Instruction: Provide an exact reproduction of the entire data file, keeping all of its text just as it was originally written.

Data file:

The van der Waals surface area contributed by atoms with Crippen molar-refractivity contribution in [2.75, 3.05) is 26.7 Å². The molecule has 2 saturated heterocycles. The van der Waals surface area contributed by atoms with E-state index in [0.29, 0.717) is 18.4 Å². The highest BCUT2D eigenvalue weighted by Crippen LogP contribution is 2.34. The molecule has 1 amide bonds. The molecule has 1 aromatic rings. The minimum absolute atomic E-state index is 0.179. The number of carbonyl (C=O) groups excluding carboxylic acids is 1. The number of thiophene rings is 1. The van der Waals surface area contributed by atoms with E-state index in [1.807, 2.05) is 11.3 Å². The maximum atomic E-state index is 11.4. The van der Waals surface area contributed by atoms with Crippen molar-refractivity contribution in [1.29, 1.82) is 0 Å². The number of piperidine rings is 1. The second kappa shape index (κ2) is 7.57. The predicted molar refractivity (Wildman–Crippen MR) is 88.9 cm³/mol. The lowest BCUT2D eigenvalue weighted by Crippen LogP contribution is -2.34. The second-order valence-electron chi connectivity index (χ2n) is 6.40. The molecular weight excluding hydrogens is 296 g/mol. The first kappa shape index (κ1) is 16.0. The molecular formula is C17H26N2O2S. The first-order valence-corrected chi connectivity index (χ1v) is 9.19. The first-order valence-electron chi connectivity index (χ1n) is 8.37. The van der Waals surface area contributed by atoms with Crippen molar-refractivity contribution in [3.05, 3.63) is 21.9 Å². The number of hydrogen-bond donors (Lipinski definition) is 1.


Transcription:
The van der Waals surface area contributed by atoms with Crippen molar-refractivity contribution in [2.75, 3.05) is 26.7 Å². The molecule has 2 saturated heterocycles. The van der Waals surface area contributed by atoms with E-state index in [0.29, 0.717) is 18.4 Å². The highest BCUT2D eigenvalue weighted by Crippen LogP contribution is 2.34. The molecule has 1 amide bonds. The molecule has 1 aromatic rings. The minimum absolute atomic E-state index is 0.179. The number of carbonyl (C=O) groups excluding carboxylic acids is 1. The number of thiophene rings is 1. The van der Waals surface area contributed by atoms with E-state index in [1.807, 2.05) is 11.3 Å². The maximum atomic E-state index is 11.4. The van der Waals surface area contributed by atoms with Crippen molar-refractivity contribution in [1.29, 1.82) is 0 Å². The number of piperidine rings is 1. The second kappa shape index (κ2) is 7.57. The predicted molar refractivity (Wildman–Crippen MR) is 88.9 cm³/mol. The lowest BCUT2D eigenvalue weighted by Crippen LogP contribution is -2.34. The second-order valence-electron chi connectivity index (χ2n) is 6.40. The molecular weight excluding hydrogens is 296 g/mol. The first kappa shape index (κ1) is 16.0. The molecular formula is C17H26N2O2S. The first-order valence-corrected chi connectivity index (χ1v) is 9.19. The first-order valence-electron chi connectivity index (χ1n) is 8.37. The van der Waals surface area contributed by atoms with Crippen molar-refractivity contribution in [3.05, 3.63) is 21.9 Å². The number of hydrogen-bond donors (Lipinski definition) is 1.